Development and Preliminary Validation of the Scale for Evaluation of Psychiatric Integrative and Continuous Care—Patient’s Version
- 1Department of Psychiatry, Psychotherapy and Psychosomatics, Immanuel Klinik, Brandenburg Medical School Theodor Fontane, Rüdersdorf, Germany
- 2Biometry Section, Competence Center for Clinical Trials, University of Bremen, Bremen, Germany
- 3Department of Psychiatry and Psychotherapy, Charité University Medicine Berlin, Berlin, Germany
This pilot study aimed to evaluate and examine an instrument that integrates relevant aspects of cross-sectoral (in- and outpatients) mental health care, is simply to use and shows satisfactory psychometric properties. The development of the scale comprised literature research, held 14 focus groups and 12 interviews with patients and health care providers, item-pool generation, content validation by a scientific expert panel, and face validation by 90 patients. The preliminary scale was tested on 385 patients across seven German hospitals with cross-sectoral mental health care (CSMHC) as part of their treatment program. Psychometric properties of the scale were evaluated using genuine and transformed data scoring. To check reliability and postdictive validity of the scale, Cronbach’s α coefficient and multivariable linear regression were used. This development process led to the development of an 18-item scale called the “Scale for Evaluation of Psychiatric Integrative and Continuous Care (SEPICC)” with a two-point and five-point response options. The scale consists of two sections. The first section assesses the presence or absence of patients’ experiences with various CSMHC’ relevant components such as home treatment, flexibility of treatments’ switching, case management, continuity of care, cross-sectoral therapeutic groups, and multidisciplinary teams. The second section evaluates the patients’ opinions about these relevant components. Using raw and transformed scoring resulted into comparable results. However, data distribution using transformed scoring showed a smaller deviation from normality. For the overall scale, the Cronbach’s α coefficient was 0.82. Self-reported experiences with relevant components of the CSMHC were positively associated with the patients approval of these components. In conclusion, the new scale provides a good starting point for further validation. It can be used as a tool to evaluate CSMHC. Methodologically, using transformed data scoring appeared to be preferable because of a smaller deviation from normality and a higher reliability measured by Cronbach’s α.
Cross-sectoral mental health care (CSMHC) in Germany provides care to patients with severe mental disorders (1). The advantage of using CSMHC teams lies in their ability to provide the appropriate level of care depending on the patient’s needs. Although CSMHC programs are effective (2), evaluation studies assessing program implementation rarely include a discussion of the implementation measures’ validity (3).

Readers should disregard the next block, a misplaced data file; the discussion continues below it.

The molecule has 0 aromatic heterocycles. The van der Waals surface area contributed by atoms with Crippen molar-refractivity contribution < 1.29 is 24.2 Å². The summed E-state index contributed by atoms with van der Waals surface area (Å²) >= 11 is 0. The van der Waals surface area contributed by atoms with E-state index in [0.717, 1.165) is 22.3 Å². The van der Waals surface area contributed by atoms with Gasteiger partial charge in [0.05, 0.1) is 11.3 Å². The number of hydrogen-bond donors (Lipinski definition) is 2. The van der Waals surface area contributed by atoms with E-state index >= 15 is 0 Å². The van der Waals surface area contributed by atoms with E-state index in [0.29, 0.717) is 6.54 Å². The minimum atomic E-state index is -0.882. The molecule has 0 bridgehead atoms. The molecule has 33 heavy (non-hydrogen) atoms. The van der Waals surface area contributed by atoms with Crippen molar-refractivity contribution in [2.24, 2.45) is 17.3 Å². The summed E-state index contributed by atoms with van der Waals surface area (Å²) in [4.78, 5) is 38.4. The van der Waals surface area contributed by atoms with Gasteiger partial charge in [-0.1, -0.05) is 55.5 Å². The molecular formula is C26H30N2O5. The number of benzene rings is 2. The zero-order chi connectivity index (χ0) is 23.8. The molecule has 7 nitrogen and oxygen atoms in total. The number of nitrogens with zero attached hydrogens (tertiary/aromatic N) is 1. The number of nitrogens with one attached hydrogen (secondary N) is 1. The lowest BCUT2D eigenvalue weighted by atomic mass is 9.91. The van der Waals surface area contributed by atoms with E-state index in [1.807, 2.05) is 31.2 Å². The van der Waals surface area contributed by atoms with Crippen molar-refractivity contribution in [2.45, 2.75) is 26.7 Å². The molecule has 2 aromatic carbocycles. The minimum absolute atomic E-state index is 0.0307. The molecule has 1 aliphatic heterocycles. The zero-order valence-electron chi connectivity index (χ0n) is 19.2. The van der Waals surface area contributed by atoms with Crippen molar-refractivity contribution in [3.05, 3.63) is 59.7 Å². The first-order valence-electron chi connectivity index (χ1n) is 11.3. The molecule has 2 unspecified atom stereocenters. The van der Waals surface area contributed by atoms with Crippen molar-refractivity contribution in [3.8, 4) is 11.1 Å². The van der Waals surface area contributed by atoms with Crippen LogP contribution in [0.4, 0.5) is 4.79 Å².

Imported scales that were developed for the assessment of comparable mental health services such as Assertive Community Treatment (4–6), Crisis Resolution Teams (7), Case Management (8), and Community Mental Health Teams (9–12) are inadequate as the German CSMHC differs in many respects from that in named health services (1).
In addition, nearly all existing tools for assessing specific care models rely exclusively on administrative data, evaluating characteristics of treatment from the health care providers’ perspectives. As a result, they usually do not capture the specific effects and experiences of patients and their kin with treatment programs. Further, among those questionnaires that examine user perceptions, some focus on patient opinions (9), though without registering patient experiences (13–15), while others only evaluate satisfaction with mental health care (16). However, self-rated satisfaction is problematic, as patients’ satisfaction was often correlated with the improvement of symptoms or individual characteristics instead of service features (17).
Thus, there is a need for standardized patient questionnaires that allow the concurrent assessment of patients’ experiences and evaluations, and that are well suited to monitoring the characteristics of service provision. To our knowledge, no such questionnaires have been published in international or national literature. The purpose of the current paper was to develop a new, simply to use, and widely applicable, self-reporting questionnaire that covers both the patients’ experiences and opinions about relevant components of CSMHC. The feasibility of the questionnaire and its scale evaluation as well as first psychometric properties should be investigated, on a preliminary basis using a representative sample of psychiatric patients.
Materials and Methods
Development and feasibility testing of the scale was part of the preparations for a study on “Evaluation of Care Models based on the Regional Psychiatric Budget acc. §64b, V Book of German Social Law.” Since these care models were new to German psychiatry there was no appropriate questionnaire to ask for patient’s evaluation in this setting thus creating the need for developing an own instrument. The study was approved by the Ethics Committee of Medical Chamber Brandenburg [2016, No. S 7 (a)]. All eligible patients were given a comprehensive description of the study and informed that their participation or refusal would not affect their care. After positive patient decision of participation, the written informed consent was obtained.